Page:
Any damage done to property is the responsibility of the contractor who caused the damage.
Residents can call the contractor directly or contact Cranberry Township Customer Service to get in touch with the contractor who completed work on the property.
Those interested in switching providers need to contact the company (Armstrong, Consolidated Communications, or Comcast) for their desired services. Cranberry Township does not need to be contacted during this process.
Cranberry Townships advises to not move or remove the flags. It is recommended to call the utility companies or PA 811 directly to discuss flag positioning. Also call PA 811 if the property needs to be remarked or flags replaced or repositioned. Please note, there are occasions when the flags are missed (not picked up) when the work is completed.
If you have a question that is not listed, please email the email@example.com and it can be added. Thanks!
Simply put, the Township does not have the authority to permit or stop such work. Utility companies have a legal right to access any of their infrastructure located on the owner’s property due to easement rights. Easements are dedicated sections of land on private property which utility companies are allowed to access for the betterment of the community.
Cranberry has dedicated a full-time staff member to focus entirely on these projects. Joseph Leavens, the Township’s Manager of Sewer and Water Field Operations, is responsible for answering all questions, tracking work and any issues, and coordinating with utility companies if additional response is needed.
Leavens can be reached by calling 724-776-4806 x 1515.
The Township is in constant contact with the utility companies about where they are working and general timelines. While some are very responsive, others are not. All contact info is available on the Township website.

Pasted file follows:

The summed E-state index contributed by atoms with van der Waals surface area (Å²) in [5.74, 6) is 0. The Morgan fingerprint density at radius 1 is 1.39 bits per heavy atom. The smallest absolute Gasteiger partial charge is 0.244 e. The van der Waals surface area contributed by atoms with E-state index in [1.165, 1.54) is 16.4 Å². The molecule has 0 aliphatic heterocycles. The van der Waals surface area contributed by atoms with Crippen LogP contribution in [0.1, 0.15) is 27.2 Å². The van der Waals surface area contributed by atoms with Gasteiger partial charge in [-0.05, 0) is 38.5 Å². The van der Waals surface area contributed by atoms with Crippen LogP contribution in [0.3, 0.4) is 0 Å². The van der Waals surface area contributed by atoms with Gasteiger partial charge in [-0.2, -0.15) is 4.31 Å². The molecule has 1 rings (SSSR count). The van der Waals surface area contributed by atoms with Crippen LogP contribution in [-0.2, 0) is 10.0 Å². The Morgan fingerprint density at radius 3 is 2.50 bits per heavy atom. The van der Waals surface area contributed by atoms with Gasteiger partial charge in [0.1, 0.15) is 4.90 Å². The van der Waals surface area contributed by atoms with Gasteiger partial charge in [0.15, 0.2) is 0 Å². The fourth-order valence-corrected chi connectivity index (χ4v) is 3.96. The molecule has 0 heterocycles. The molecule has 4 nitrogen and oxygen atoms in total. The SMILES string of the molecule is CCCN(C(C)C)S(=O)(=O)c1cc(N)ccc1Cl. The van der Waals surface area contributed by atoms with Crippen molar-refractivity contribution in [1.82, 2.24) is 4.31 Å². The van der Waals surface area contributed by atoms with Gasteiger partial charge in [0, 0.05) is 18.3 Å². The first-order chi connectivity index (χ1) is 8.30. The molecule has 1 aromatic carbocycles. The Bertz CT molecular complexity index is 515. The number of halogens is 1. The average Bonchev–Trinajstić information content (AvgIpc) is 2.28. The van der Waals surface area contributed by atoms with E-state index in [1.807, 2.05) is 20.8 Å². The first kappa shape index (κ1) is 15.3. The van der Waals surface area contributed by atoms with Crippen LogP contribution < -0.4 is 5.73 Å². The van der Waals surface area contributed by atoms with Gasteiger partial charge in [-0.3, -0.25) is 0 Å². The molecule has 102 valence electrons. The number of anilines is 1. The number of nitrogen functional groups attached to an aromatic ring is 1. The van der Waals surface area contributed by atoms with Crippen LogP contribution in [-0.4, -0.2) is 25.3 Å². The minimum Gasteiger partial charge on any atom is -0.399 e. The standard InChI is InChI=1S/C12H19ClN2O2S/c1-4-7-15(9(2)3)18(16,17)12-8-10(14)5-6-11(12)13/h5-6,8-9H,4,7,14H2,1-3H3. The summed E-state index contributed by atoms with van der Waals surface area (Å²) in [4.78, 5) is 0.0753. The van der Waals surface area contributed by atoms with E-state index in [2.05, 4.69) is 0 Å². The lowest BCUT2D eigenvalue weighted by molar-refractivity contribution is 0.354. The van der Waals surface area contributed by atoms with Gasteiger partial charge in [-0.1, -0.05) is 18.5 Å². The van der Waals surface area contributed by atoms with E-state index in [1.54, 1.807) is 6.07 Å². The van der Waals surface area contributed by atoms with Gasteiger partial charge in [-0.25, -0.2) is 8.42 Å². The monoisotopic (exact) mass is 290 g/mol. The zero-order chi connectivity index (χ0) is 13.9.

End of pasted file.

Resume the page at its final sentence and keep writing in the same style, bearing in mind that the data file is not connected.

Each company must use their own lines to ensure oversight and accountability in the future. Similarly, any existing lines are already owned by a specific company. Those lines may not be equipped to handle additional usage, requiring new lines to be installed.
The Township’s hands are often tied by franchise agreements and federal regulations. However, Cranberry has always welcomed providers to offer their services in the community.
The reason? In short, it’s about choice.
For decades, residents have demanded more options and choice when it comes to cable and internet providers. This work provides those choices.
While the work is invasive, it is temporary. Once finished, providers will be better equipped to serve Cranberry Township residents.
The Township has used every available resource to communicate ongoing work and answer questions.
In addition to previous stories in ‘Cranberry Today,’ an announcement has been in place on the Township’s website since earlier this year. That announcement also links to a webpage full of information, including FAQs, contact information, updated timelines, and much more.
Additionally, information has been shared via Cranberry Central, the Township’s e-newsletter, as well as via Township social media pages.
Outside of the Township’s efforts, utility companies must communicate with residents about upcoming work, either through a mailing or door hanger.